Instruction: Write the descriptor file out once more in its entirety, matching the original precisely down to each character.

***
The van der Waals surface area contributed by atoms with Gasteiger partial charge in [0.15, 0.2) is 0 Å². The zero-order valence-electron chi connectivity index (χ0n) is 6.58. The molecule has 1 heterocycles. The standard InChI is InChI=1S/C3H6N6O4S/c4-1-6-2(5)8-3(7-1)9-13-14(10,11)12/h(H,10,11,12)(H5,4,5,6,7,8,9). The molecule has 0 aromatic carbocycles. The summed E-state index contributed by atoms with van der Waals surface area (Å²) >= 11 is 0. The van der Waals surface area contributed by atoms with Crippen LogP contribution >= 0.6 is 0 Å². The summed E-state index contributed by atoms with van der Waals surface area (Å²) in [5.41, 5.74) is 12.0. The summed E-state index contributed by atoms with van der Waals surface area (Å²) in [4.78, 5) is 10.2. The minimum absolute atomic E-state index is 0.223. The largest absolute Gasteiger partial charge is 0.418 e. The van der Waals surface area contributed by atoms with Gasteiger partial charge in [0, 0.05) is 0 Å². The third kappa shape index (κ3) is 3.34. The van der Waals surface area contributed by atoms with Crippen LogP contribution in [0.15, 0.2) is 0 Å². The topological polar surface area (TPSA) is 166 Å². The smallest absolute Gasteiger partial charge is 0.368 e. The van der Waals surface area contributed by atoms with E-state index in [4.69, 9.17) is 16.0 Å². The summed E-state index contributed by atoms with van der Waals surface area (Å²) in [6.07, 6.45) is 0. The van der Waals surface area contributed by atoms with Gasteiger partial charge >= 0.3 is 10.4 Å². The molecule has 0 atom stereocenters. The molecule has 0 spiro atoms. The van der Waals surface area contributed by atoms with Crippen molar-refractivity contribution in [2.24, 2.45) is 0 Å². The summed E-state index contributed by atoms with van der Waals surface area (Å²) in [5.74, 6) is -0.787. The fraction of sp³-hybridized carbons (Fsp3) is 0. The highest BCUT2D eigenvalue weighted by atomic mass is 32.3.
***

The van der Waals surface area contributed by atoms with Gasteiger partial charge in [0.15, 0.2) is 0 Å². The zero-order valence-electron chi connectivity index (χ0n) is 6.58. The molecule has 1 heterocycles. The standard InChI is InChI=1S/C3H6N6O4S/c4-1-6-2(5)8-3(7-1)9-13-14(10,11)12/h(H,10,11,12)(H5,4,5,6,7,8,9). The molecule has 0 aromatic carbocycles. The summed E-state index contributed by atoms with van der Waals surface area (Å²) >= 11 is 0. The van der Waals surface area contributed by atoms with Crippen LogP contribution >= 0.6 is 0 Å². The summed E-state index contributed by atoms with van der Waals surface area (Å²) in [5.41, 5.74) is 12.0. The summed E-state index contributed by atoms with van der Waals surface area (Å²) in [4.78, 5) is 10.2. The minimum absolute atomic E-state index is 0.223. The largest absolute Gasteiger partial charge is 0.418 e. The van der Waals surface area contributed by atoms with Gasteiger partial charge in [0, 0.05) is 0 Å². The third kappa shape index (κ3) is 3.34. The van der Waals surface area contributed by atoms with Crippen LogP contribution in [0.15, 0.2) is 0 Å². The topological polar surface area (TPSA) is 166 Å². The smallest absolute Gasteiger partial charge is 0.368 e. The van der Waals surface area contributed by atoms with E-state index in [4.69, 9.17) is 16.0 Å². The summed E-state index contributed by atoms with van der Waals surface area (Å²) in [6.07, 6.45) is 0. The van der Waals surface area contributed by atoms with Gasteiger partial charge >= 0.3 is 10.4 Å². The molecule has 0 atom stereocenters. The molecule has 0 spiro atoms. The van der Waals surface area contributed by atoms with Crippen molar-refractivity contribution in [2.24, 2.45) is 0 Å². The summed E-state index contributed by atoms with van der Waals surface area (Å²) in [5.74, 6) is -0.787. The fraction of sp³-hybridized carbons (Fsp3) is 0. The highest BCUT2D eigenvalue weighted by atomic mass is 32.3.